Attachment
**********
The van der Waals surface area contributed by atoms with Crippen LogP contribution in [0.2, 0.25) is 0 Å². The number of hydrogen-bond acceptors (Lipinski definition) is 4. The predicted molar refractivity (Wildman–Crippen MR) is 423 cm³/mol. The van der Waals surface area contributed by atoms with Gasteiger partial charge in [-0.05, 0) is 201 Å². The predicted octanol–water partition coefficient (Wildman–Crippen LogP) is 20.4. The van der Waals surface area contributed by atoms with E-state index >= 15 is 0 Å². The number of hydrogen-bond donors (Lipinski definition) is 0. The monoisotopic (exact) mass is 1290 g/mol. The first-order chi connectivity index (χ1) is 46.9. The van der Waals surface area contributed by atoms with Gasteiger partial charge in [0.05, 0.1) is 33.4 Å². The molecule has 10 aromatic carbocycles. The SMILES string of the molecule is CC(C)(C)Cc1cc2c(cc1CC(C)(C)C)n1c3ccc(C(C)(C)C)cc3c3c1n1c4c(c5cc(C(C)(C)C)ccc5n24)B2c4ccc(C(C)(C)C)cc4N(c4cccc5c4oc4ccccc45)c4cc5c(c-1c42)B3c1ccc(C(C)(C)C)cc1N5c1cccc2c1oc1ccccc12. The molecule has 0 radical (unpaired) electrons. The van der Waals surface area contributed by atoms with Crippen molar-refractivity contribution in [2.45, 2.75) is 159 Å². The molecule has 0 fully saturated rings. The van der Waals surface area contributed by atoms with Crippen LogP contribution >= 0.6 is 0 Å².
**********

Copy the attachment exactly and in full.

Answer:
The van der Waals surface area contributed by atoms with Crippen LogP contribution in [0.2, 0.25) is 0 Å². The number of hydrogen-bond acceptors (Lipinski definition) is 4. The predicted molar refractivity (Wildman–Crippen MR) is 423 cm³/mol. The van der Waals surface area contributed by atoms with Gasteiger partial charge in [-0.05, 0) is 201 Å². The predicted octanol–water partition coefficient (Wildman–Crippen LogP) is 20.4. The van der Waals surface area contributed by atoms with E-state index >= 15 is 0 Å². The number of hydrogen-bond donors (Lipinski definition) is 0. The monoisotopic (exact) mass is 1290 g/mol. The first-order chi connectivity index (χ1) is 46.9. The van der Waals surface area contributed by atoms with Gasteiger partial charge in [0.05, 0.1) is 33.4 Å². The molecule has 10 aromatic carbocycles. The SMILES string of the molecule is CC(C)(C)Cc1cc2c(cc1CC(C)(C)C)n1c3ccc(C(C)(C)C)cc3c3c1n1c4c(c5cc(C(C)(C)C)ccc5n24)B2c4ccc(C(C)(C)C)cc4N(c4cccc5c4oc4ccccc45)c4cc5c(c-1c42)B3c1ccc(C(C)(C)C)cc1N5c1cccc2c1oc1ccccc12. The molecule has 0 radical (unpaired) electrons. The van der Waals surface area contributed by atoms with Crippen molar-refractivity contribution in [2.45, 2.75) is 159 Å². The molecule has 0 fully saturated rings. The van der Waals surface area contributed by atoms with Crippen LogP contribution >= 0.6 is 0 Å².